Beginner’s Guitar PDF – Major Chords and Intervals

major chords guitar pdf

Beginners will find this chord chart invaluable; it will teach them basic chords on guitar while also teaching about intervals and progressions.

Chords are typically written as single letters; however, sometimes they’re written as numbers such as X32010 to indicate which frets should be pressed; an “0” means you should play that string openly while an “X” denotes mutes it.

Root note

Root note of any chord is represented by its first letter; this is true regardless of its major, minor, diminished, or augmented nature. A Sus 2 chord (commonly known as an F suspended) contains an E root; therefore if you know how to play an open E minor chord you can use its shape to form Sus 2.

Chord diagrams present you with an image of the fretboard vertically, with its thickest string (E low) on the left and its thinnest string (G high) on the right. Sometimes there will also be a number above the fretboard to indicate which fingers should be used (usually 1 index finger, 2 middle fingers, 3 ring fingers and 4 pinky). Some chords also display an X or 0 above certain strings that indicates they should either mute it or refrain from playing it altogether.

A chord’s structure is determined by its intervals; certain intervals can be used across many different kinds of chords. Beginners should begin learning simple open chords which are easy and quick to play.

Major third

Major chords can be one of the more challenging chords to learn, but with practice and time you will master them. Before playing these chords you must also understand their intervals.

A major chord is composed of three notes – its root note, major third and perfect fifth. A major third should always be four semitones above its root note in any key signature; knowing this difference between major and minor chords is crucial as they represent opposite ends of a spectrum.

As well as learning major chords, there are other notes you should familiarize yourself with when learning major chords – including maj7, m7 and sus4 chords which share similar patterns to other major chords but start on different strings – such as these pictured below:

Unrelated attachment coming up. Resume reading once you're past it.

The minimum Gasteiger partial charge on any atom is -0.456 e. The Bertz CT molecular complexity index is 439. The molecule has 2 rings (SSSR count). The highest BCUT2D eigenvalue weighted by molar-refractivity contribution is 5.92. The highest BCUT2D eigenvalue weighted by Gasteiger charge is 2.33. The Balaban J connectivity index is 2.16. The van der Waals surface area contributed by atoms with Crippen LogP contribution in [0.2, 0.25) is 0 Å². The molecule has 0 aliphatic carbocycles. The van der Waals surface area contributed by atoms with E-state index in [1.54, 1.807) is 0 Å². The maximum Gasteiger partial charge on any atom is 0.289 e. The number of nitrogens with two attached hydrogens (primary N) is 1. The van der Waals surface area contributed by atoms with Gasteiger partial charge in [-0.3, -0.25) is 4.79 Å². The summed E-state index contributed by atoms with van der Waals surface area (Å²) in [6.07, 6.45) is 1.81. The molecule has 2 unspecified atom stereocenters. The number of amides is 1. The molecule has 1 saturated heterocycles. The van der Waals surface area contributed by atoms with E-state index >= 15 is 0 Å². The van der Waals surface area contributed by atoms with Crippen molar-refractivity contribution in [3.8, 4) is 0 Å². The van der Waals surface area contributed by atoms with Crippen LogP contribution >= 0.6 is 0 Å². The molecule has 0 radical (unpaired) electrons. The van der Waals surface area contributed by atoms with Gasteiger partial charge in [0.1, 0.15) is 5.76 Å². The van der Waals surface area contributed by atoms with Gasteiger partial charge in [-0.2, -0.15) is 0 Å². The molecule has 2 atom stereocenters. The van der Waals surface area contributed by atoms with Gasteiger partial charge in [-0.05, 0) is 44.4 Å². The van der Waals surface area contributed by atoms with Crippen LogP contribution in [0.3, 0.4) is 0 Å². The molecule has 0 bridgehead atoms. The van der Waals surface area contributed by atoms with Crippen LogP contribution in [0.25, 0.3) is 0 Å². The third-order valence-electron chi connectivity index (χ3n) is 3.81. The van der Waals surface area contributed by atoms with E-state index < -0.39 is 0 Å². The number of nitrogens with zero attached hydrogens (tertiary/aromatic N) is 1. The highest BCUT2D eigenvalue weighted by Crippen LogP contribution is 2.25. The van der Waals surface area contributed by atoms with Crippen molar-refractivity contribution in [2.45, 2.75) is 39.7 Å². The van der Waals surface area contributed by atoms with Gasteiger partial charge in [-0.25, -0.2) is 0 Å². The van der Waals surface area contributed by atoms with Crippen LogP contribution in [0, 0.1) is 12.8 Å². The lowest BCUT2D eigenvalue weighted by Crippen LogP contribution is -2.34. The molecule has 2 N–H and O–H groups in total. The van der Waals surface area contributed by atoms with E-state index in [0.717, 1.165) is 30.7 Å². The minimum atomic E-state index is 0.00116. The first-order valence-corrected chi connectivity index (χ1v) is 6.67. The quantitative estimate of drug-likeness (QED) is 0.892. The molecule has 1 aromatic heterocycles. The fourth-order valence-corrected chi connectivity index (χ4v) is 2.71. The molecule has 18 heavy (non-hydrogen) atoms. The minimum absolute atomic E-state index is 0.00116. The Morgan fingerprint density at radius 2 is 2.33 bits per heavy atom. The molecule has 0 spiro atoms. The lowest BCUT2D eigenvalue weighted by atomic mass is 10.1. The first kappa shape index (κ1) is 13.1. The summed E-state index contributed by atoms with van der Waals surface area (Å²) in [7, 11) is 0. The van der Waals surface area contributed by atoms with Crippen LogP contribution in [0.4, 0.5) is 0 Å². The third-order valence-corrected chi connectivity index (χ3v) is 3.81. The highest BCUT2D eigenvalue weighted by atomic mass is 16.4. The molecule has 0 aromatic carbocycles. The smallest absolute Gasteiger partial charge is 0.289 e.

Major fifth

Beginner guitarists typically begin learning major chords early in their playing careers. Easy to finger and with vibrant open voicings, major chords form the backbone of many songs and progressions – the key is trusting your ears when selecting major chords; if one doesn’t sound quite right just move along!

Each basic major chord consists of three notes; however, due to guitar tuning variations, certain notes may duplicate across different fretboard positions. To prevent this from occurring, use a capo on the root note or simply avoid chords that contain duplicated notes altogether.

Guitarists can go beyond playing standard major and minor chords by also playing sus4 and add9 chords, which involve replacing the third note of major or minor chords with an exact 4th while adding9 chords keep their fifth note for a formula of 1-3-5-9 chords.

Minor third

Minor chords share many characteristics with major chords; both use three notes that form three intervals, although minor thirds differ by being one semitone less than major thirds.

By layering minor thirds over major sevenths, this allows you to build many of the same shapes found in major chords – but with a different sound. For instance, you could create a G7 chord by layering minor thirds on top of major sevenths; this gives a C Major chord-esque sound but with darker overtones.

As you begin learning new chords, you may notice they share similar principles. This is because many chords rely on triads composed of root note, major third and minor third to form diatonic chords – found across musical styles and often written out on music sheets with letters or numbers denoting which fret to play and which name the chord (X indicates silence of that string).